The study centered on people with fibromyalgia -- a syndrome characterized by a history of chronic, widespread pain and tenderness to touch. Many of these patients also may suffer from depression.
"There is an incorrect impression among many doctors that if you treat a patient's depression, it will make their pain better. Not so," says researcher Daniel J. Clauw, MD, in a news release.
"If someone has pain and depression, you have to treat both," says Clauw. He is a rheumatology professor at the University of Michigan and the director of the University of Michigan's Chronic Pain and Fatigue Research Center.
It's possible that the findings could apply to other patients with chronic pain conditions, the news release notes. However, the study only looked at chronic pain and depression with fibromyalgia. They show that brain regions activated by pain are different from those activated by depression.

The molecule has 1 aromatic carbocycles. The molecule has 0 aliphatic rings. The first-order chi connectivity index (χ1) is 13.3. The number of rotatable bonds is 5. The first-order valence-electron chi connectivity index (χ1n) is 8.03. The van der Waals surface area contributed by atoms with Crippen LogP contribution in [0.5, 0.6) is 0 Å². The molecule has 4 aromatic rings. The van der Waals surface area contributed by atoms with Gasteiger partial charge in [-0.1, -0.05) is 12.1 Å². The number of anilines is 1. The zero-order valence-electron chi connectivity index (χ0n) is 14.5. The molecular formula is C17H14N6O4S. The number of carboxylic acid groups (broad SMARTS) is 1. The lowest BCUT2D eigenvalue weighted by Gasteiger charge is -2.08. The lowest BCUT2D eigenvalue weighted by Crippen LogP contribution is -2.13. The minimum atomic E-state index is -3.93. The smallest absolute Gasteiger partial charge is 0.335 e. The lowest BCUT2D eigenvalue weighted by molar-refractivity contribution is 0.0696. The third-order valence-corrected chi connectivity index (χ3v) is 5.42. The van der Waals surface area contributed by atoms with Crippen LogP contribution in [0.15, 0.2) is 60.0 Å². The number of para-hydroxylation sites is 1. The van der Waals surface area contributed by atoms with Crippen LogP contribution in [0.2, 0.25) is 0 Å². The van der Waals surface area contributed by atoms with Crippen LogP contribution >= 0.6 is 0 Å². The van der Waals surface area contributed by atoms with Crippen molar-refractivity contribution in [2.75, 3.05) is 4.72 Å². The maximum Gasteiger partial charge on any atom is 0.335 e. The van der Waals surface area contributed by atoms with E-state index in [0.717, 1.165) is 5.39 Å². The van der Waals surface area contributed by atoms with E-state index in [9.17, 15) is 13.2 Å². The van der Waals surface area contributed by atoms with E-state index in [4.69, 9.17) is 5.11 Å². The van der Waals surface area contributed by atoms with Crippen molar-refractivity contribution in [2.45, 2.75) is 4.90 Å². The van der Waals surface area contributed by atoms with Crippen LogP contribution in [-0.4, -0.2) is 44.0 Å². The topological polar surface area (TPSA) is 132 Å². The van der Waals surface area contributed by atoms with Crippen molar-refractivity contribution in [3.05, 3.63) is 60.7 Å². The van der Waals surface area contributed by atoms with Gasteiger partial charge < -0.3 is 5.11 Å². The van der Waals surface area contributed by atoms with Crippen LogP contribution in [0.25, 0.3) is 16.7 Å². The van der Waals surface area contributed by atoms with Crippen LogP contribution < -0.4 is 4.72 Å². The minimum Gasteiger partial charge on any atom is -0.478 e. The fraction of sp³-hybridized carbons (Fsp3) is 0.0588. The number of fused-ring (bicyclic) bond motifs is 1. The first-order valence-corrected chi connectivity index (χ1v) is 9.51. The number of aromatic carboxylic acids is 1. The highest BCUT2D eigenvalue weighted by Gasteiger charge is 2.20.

Finding From Fibromyalgia Study
Clauw's study tracked depression and pain in 33 women and 20 men diagnosed with fibromyalgia and 42 people who did not have fibromyalgia.
Researchers scanned participants' brain activity in regions that process pain sensation.
The findings showed that the existence or level of depression in people with fibromyalgia did not modulate pain sensation. In other words, the magnitude of pain was only weakly associated with self-reported depression.